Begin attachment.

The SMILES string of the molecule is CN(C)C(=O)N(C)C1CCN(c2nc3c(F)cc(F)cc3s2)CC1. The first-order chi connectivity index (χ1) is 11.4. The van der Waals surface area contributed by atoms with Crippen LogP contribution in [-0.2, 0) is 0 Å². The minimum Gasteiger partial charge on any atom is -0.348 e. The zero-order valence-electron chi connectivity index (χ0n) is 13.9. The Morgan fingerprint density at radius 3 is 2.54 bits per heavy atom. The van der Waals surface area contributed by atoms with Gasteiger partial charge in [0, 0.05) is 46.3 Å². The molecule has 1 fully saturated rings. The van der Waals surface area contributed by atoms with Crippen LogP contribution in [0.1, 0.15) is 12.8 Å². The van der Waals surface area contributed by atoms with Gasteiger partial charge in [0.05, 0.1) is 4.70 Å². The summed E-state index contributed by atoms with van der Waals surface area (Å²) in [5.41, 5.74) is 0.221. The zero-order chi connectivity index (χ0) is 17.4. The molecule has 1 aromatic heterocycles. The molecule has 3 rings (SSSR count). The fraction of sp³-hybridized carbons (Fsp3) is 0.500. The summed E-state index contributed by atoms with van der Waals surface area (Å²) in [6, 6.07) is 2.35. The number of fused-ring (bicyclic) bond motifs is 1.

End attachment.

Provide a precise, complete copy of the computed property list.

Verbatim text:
The SMILES string of the molecule is CN(C)C(=O)N(C)C1CCN(c2nc3c(F)cc(F)cc3s2)CC1. The first-order chi connectivity index (χ1) is 11.4. The van der Waals surface area contributed by atoms with Crippen LogP contribution in [-0.2, 0) is 0 Å². The minimum Gasteiger partial charge on any atom is -0.348 e. The zero-order valence-electron chi connectivity index (χ0n) is 13.9. The Morgan fingerprint density at radius 3 is 2.54 bits per heavy atom. The van der Waals surface area contributed by atoms with Gasteiger partial charge in [0, 0.05) is 46.3 Å². The molecule has 1 fully saturated rings. The van der Waals surface area contributed by atoms with Crippen LogP contribution in [0.1, 0.15) is 12.8 Å². The van der Waals surface area contributed by atoms with Gasteiger partial charge in [0.05, 0.1) is 4.70 Å². The summed E-state index contributed by atoms with van der Waals surface area (Å²) in [5.41, 5.74) is 0.221. The zero-order chi connectivity index (χ0) is 17.4. The molecule has 1 aromatic heterocycles. The molecule has 3 rings (SSSR count). The fraction of sp³-hybridized carbons (Fsp3) is 0.500. The summed E-state index contributed by atoms with van der Waals surface area (Å²) in [6, 6.07) is 2.35. The number of fused-ring (bicyclic) bond motifs is 1.